The Lonely Hearts Club Of The Social Generation

The past 30 years have seen some landmark events. The Berlin Wall came down, Harry Potter was born and the US saw it’s first black president swear in a reality tv show president. Perhaps though, the most revolutionary landmark was the creation of the internet. The world that we once knew, is now at our fingertips.

Since its beginning, its primary purpose was to allow remote communication between people. As it has grown and evolved, so too has peoples way of and means of using it. We are constantly connected. A 2014 social media influencer study found that Millennials were consuming nearly 18 hours of media content a day. 

Anti-social is the new social

Anna Kassoway, Crowdtap’s Chief Marketing Officer claims that “some of it is passive consumption. A lot is media houses that are overlapping.” In a world where you can surf, swipe and stare simultaneously, she isn’t wrong. Our mobile phones have become an extension of ourselves and being anti-social is the new social. With 71 % of millennials engaging in social media daily, it’s no surprise that the instant connection is being used to form instant connections.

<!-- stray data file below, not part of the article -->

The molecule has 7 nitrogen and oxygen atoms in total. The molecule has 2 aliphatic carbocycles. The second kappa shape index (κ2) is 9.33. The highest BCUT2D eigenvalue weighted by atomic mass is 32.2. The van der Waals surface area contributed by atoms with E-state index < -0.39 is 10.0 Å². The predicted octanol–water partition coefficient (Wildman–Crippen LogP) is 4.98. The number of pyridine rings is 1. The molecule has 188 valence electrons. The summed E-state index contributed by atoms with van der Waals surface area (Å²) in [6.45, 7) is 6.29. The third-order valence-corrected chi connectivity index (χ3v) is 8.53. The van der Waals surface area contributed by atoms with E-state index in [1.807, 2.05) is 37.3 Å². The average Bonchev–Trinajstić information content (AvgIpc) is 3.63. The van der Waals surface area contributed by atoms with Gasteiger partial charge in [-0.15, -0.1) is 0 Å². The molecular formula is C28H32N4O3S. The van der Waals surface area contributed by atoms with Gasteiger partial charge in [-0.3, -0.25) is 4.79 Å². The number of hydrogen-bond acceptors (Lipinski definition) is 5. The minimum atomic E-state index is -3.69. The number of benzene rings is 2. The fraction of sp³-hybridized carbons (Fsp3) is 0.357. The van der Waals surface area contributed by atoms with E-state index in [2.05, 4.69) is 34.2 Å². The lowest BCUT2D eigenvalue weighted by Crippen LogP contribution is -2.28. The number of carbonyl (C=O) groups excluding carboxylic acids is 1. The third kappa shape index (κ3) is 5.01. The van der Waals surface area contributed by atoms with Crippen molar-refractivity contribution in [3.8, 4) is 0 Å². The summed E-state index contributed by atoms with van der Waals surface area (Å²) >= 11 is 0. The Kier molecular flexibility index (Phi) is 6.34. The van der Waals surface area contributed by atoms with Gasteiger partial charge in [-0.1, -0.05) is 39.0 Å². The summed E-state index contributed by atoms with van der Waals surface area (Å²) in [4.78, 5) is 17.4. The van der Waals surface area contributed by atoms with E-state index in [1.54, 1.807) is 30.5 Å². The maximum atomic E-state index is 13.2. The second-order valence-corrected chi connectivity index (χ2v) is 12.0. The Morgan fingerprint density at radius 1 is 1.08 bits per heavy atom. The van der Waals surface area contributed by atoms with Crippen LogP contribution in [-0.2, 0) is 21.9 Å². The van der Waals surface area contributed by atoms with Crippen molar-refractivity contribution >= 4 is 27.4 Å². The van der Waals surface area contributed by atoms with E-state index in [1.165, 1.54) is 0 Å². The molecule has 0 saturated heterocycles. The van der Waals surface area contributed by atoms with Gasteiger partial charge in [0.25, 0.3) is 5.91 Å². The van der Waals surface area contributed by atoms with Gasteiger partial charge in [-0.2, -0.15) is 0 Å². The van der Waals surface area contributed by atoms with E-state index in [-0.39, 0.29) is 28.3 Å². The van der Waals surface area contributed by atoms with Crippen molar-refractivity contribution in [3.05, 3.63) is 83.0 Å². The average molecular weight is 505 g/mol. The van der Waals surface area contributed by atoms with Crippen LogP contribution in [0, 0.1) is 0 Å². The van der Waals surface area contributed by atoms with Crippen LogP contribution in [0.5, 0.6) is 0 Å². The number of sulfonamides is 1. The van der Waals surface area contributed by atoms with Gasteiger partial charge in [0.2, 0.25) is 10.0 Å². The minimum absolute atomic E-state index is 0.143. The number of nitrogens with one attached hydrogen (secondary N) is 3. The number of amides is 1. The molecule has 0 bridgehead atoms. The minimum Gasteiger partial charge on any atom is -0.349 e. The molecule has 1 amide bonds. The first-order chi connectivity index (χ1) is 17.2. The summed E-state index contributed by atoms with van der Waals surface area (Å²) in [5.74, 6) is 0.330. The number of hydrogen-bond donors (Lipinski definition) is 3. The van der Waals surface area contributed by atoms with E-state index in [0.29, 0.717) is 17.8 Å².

In many cases, our social media personas are more confident, more vibrant and more out-going than our actual selves. This is perhaps why so many young people turn to dating apps, as it allows them to be the people they want to be – not necessarily the person they are.